Called, Led, and Done
“There are three ways God calls individuals into ministry—by ‘original conviction’, as in the case of the prophet Isaiah; ‘by association’, as in the case of Elisha’s relationship with Elijah; and by ‘direct confrontation’, as in the case of Saul/Paul on the Damascus road.” These were the sage and seminal words of the late Dr. E. E. Cleveland, world-renowned evangelist and my Evangelism professor while attending Oakwood College (now University). His profound yet succinct insight regarding “the call” to ministry resonated within my spirit and compelled me to reflect upon the authenticity of my own call.
While sitting in church one Sabbath listening to a guest speaker deliver a powerful word, I suddenly realized that all the sounds of worship had been mysteriously muted. As I surveyed the sanctuary, I could see that the congregants were still responding enthusiastically to the preached word; however, all I could hear was an inexplicable silence. For some reason, instead of feeling panicked, I felt a sense of peace; for in the midst of that transcendent moment I heard a voice calmly say, “That’s what I want you to do!”, as my attention was again riveted on the preacher. Then, as if someone were controlling an unseen mixing board, the sounds of worship began to slowly increase until they returned to their original volume.
Sometime after church, I went to my mom and resolutely declared that I was going to be a preacher one day. Did I mention that I was only seven years old at the time? Imagine having the luxury of growing up already knowing your purpose in life—already knowing your calling. However, in spite of my childhood epiphany regarding ministry, I confess that there have been times when I’ve deviated from my “original conviction” and sought to go my own way or do my own thing. Fear, failure, doubt, discouragement, feelings of inadequacy, lack of faith, personal problems, other people—have all played a role in trying to subvert my call at one time or another.
Perhaps God knew that the call alone might not be enough to keep us on course, so He uttered this reassurance when He called Joshua to lead Israel into the Promise Land: “Be strong and courageous, because I will be right beside you. Now is the time to lead the children into the land I promised to give them…. Be strong and courageous. Listen to Me and keep My commandments and laws that Moses gave you. Don’t turn to the left or to the right, and I will help you to succeed in whatever you do…. What have I told you to do? I have told you to be strong and full of courage. Don’t be afraid. Don’t become discouraged or give up, because you don’t have to do all this alone. The Lord your God will be with you every step of the way.” Joshua 1:6, 7, 9 (The Clear Word Paraphrase).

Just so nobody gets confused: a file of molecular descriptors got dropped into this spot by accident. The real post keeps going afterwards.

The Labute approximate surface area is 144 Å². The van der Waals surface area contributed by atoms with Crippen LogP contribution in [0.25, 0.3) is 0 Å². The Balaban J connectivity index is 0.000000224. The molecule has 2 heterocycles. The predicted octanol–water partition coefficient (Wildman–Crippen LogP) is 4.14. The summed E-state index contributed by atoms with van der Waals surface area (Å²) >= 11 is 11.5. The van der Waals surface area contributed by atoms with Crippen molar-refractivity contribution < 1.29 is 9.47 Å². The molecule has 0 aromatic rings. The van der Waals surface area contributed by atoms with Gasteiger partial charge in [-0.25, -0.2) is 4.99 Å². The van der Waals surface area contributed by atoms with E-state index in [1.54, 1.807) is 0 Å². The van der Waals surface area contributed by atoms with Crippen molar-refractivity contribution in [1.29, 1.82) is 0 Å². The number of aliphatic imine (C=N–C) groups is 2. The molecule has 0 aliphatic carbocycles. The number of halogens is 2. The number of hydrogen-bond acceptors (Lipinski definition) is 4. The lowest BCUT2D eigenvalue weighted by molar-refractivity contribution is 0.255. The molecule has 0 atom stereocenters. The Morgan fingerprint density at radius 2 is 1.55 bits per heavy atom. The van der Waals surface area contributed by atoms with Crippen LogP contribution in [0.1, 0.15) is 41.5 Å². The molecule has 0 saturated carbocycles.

Notice that God admonishes Joshua to “be strong and courageous” three times. What did He mean by that? The Hebrew suggests the context of that phrase to mean ‘remaining firm by encouraging yourself.’ Sometimes in the absence of evidence or others, you may have to be strong enough and resilient enough to believe you’re in God’s will, even when circumstances won’t necessarily appear so. Abraham certainly had to have that assurance while being exercised by unbelievable circumstances and a myriad of emotions on Moriah’s lofty summit.
Also, whenever God mentions something three times, it means that it’s of the utmost importance that we listen; that He’s emphatic about whatever He’s said; and that whatever He’s said has already been divinely confirmed and established. It’s as if each member of the Trinity wanted to reassure Joshua that “you will be strong, you will be courageous, and you will succeed; because I will personally and collectively see to it.” In fact, one rendering of the Hebrew name, “Jehovah-Jireh” is, “God sees, and will see to it!”
What an amazing thought! Despite our fears and failures, defects and detours, setups and setbacks, mistakes and missteps—it’s that unwavering assurance that God will accomplish His purpose with us and lead us back to center if we falter or err. He’ll do whatever’s necessary to see that His will is done, if only we’d stop obsessing about our past shortcomings and focus instead on our precious possibilities.
The inspired lyrics by Christian singer-songwriter, Babbie Mason say, “All things work for our good, though sometimes we don’t see how they could; struggles that break our hearts in two, sometimes blind us to the truth; Our Father knows what’s best for us, His ways are not our own; so when your pathway grows dim, and you just don’t see Him, remember you’re never alone; God is too wise to be mistaken, God is too good to be unkind; so when you don’t understand, when [you] don’t see His plan, when you can’t trace His hand, trust His Heart!”
Never forget that God loves you; that He cares about you; and that you matter to Him. He’s called you to fulfill a special purpose despite how unworthy or ill-equipped you may feel. He wants to lead you as you walk in His divine will, and promises never to leave you, nor forsake you. And He’s committed to seeing that His will is done through you, even if you don’t know how He’ll do it.
So, what’s God calling you to do? Will you allow Him to lead your life in whatever way He’s planned? Are you strong and courageous enough to believe that his will can be done through you? Just In case your faith gets a little weak and you can’t see the end from the beginning, let me remind you that God sees, and He’ll see to it. In other words, as the young people often say, just chill—God’s got you!
—Eddie C. Polite serves as the Ministerial Director for the Southwest Region Conference. He and his wife, Donna, make their home in Desoto, TX. They have four adult children, four grandsons, and another grandchild on the way.
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